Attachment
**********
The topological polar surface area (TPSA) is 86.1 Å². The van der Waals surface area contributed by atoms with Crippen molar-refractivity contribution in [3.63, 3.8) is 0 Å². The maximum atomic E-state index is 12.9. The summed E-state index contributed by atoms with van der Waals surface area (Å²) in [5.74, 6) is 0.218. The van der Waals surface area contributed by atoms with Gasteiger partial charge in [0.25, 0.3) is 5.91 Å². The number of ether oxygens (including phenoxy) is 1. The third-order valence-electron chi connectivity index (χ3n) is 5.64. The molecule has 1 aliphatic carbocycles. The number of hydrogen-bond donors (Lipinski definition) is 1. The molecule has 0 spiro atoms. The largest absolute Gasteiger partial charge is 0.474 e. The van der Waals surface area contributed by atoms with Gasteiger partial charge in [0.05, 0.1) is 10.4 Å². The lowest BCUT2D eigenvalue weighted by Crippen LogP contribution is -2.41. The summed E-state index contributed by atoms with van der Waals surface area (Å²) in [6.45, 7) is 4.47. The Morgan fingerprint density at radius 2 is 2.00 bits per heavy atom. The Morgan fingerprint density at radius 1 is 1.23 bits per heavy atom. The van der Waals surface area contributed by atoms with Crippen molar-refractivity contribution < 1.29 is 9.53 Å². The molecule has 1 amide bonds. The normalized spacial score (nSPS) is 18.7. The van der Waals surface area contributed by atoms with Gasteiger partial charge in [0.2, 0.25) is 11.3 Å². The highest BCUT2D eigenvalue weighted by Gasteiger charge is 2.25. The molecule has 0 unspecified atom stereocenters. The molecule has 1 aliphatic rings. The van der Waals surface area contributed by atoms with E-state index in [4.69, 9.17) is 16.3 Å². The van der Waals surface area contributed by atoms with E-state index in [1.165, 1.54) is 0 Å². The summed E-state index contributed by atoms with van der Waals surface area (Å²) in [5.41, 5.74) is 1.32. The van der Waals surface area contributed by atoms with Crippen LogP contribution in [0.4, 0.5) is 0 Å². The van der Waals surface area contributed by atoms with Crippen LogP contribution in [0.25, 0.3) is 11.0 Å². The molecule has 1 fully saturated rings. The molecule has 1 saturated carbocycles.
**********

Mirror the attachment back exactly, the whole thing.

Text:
The topological polar surface area (TPSA) is 86.1 Å². The van der Waals surface area contributed by atoms with Crippen molar-refractivity contribution in [3.63, 3.8) is 0 Å². The maximum atomic E-state index is 12.9. The summed E-state index contributed by atoms with van der Waals surface area (Å²) in [5.74, 6) is 0.218. The van der Waals surface area contributed by atoms with Gasteiger partial charge in [0.25, 0.3) is 5.91 Å². The number of ether oxygens (including phenoxy) is 1. The third-order valence-electron chi connectivity index (χ3n) is 5.64. The molecule has 1 aliphatic carbocycles. The number of hydrogen-bond donors (Lipinski definition) is 1. The molecule has 0 spiro atoms. The largest absolute Gasteiger partial charge is 0.474 e. The van der Waals surface area contributed by atoms with Gasteiger partial charge in [0.05, 0.1) is 10.4 Å². The lowest BCUT2D eigenvalue weighted by Crippen LogP contribution is -2.41. The summed E-state index contributed by atoms with van der Waals surface area (Å²) in [6.45, 7) is 4.47. The Morgan fingerprint density at radius 2 is 2.00 bits per heavy atom. The Morgan fingerprint density at radius 1 is 1.23 bits per heavy atom. The van der Waals surface area contributed by atoms with Crippen molar-refractivity contribution < 1.29 is 9.53 Å². The molecule has 1 amide bonds. The normalized spacial score (nSPS) is 18.7. The van der Waals surface area contributed by atoms with Gasteiger partial charge in [0.2, 0.25) is 11.3 Å². The highest BCUT2D eigenvalue weighted by Gasteiger charge is 2.25. The molecule has 0 unspecified atom stereocenters. The molecule has 1 aliphatic rings. The van der Waals surface area contributed by atoms with E-state index in [4.69, 9.17) is 16.3 Å². The van der Waals surface area contributed by atoms with E-state index in [1.165, 1.54) is 0 Å². The summed E-state index contributed by atoms with van der Waals surface area (Å²) in [5.41, 5.74) is 1.32. The van der Waals surface area contributed by atoms with Crippen LogP contribution in [0.4, 0.5) is 0 Å². The van der Waals surface area contributed by atoms with Crippen LogP contribution in [0.25, 0.3) is 11.0 Å². The molecule has 1 fully saturated rings. The molecule has 1 saturated carbocycles.